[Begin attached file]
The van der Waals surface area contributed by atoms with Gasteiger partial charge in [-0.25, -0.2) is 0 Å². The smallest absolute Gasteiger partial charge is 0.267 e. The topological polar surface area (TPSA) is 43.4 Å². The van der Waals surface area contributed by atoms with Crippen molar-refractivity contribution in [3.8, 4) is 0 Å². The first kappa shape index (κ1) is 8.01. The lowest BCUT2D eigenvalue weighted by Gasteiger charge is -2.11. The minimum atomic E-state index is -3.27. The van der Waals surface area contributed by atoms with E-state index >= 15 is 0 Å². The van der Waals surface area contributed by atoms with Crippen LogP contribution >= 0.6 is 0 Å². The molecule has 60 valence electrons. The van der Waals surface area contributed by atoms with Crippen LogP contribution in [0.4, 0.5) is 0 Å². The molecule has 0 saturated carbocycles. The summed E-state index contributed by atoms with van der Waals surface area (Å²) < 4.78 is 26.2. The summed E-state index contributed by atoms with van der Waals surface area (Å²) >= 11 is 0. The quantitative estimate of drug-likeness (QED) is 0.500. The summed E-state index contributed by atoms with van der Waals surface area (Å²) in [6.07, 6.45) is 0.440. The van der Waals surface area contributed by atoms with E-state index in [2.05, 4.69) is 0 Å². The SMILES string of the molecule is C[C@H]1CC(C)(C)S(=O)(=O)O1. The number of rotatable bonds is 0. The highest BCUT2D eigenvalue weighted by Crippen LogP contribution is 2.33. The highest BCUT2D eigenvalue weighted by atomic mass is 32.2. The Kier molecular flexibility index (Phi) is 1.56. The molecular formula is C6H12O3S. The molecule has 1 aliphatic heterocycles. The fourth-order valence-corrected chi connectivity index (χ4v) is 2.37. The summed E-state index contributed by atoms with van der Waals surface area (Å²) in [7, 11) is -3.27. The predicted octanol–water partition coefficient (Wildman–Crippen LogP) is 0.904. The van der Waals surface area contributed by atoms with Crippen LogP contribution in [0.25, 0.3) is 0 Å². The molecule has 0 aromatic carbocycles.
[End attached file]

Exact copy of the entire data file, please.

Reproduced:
The van der Waals surface area contributed by atoms with Gasteiger partial charge in [-0.25, -0.2) is 0 Å². The smallest absolute Gasteiger partial charge is 0.267 e. The topological polar surface area (TPSA) is 43.4 Å². The van der Waals surface area contributed by atoms with Crippen molar-refractivity contribution in [3.8, 4) is 0 Å². The first kappa shape index (κ1) is 8.01. The lowest BCUT2D eigenvalue weighted by Gasteiger charge is -2.11. The minimum atomic E-state index is -3.27. The van der Waals surface area contributed by atoms with E-state index >= 15 is 0 Å². The van der Waals surface area contributed by atoms with Crippen LogP contribution >= 0.6 is 0 Å². The molecule has 60 valence electrons. The van der Waals surface area contributed by atoms with Crippen LogP contribution in [0.4, 0.5) is 0 Å². The molecule has 0 saturated carbocycles. The summed E-state index contributed by atoms with van der Waals surface area (Å²) < 4.78 is 26.2. The summed E-state index contributed by atoms with van der Waals surface area (Å²) >= 11 is 0. The quantitative estimate of drug-likeness (QED) is 0.500. The summed E-state index contributed by atoms with van der Waals surface area (Å²) in [6.07, 6.45) is 0.440. The van der Waals surface area contributed by atoms with E-state index in [2.05, 4.69) is 0 Å². The SMILES string of the molecule is C[C@H]1CC(C)(C)S(=O)(=O)O1. The number of rotatable bonds is 0. The highest BCUT2D eigenvalue weighted by Crippen LogP contribution is 2.33. The highest BCUT2D eigenvalue weighted by atomic mass is 32.2. The Kier molecular flexibility index (Phi) is 1.56. The molecular formula is C6H12O3S. The molecule has 1 aliphatic heterocycles. The fourth-order valence-corrected chi connectivity index (χ4v) is 2.37. The summed E-state index contributed by atoms with van der Waals surface area (Å²) in [7, 11) is -3.27. The predicted octanol–water partition coefficient (Wildman–Crippen LogP) is 0.904. The van der Waals surface area contributed by atoms with Crippen LogP contribution in [0.25, 0.3) is 0 Å². The molecule has 0 aromatic carbocycles.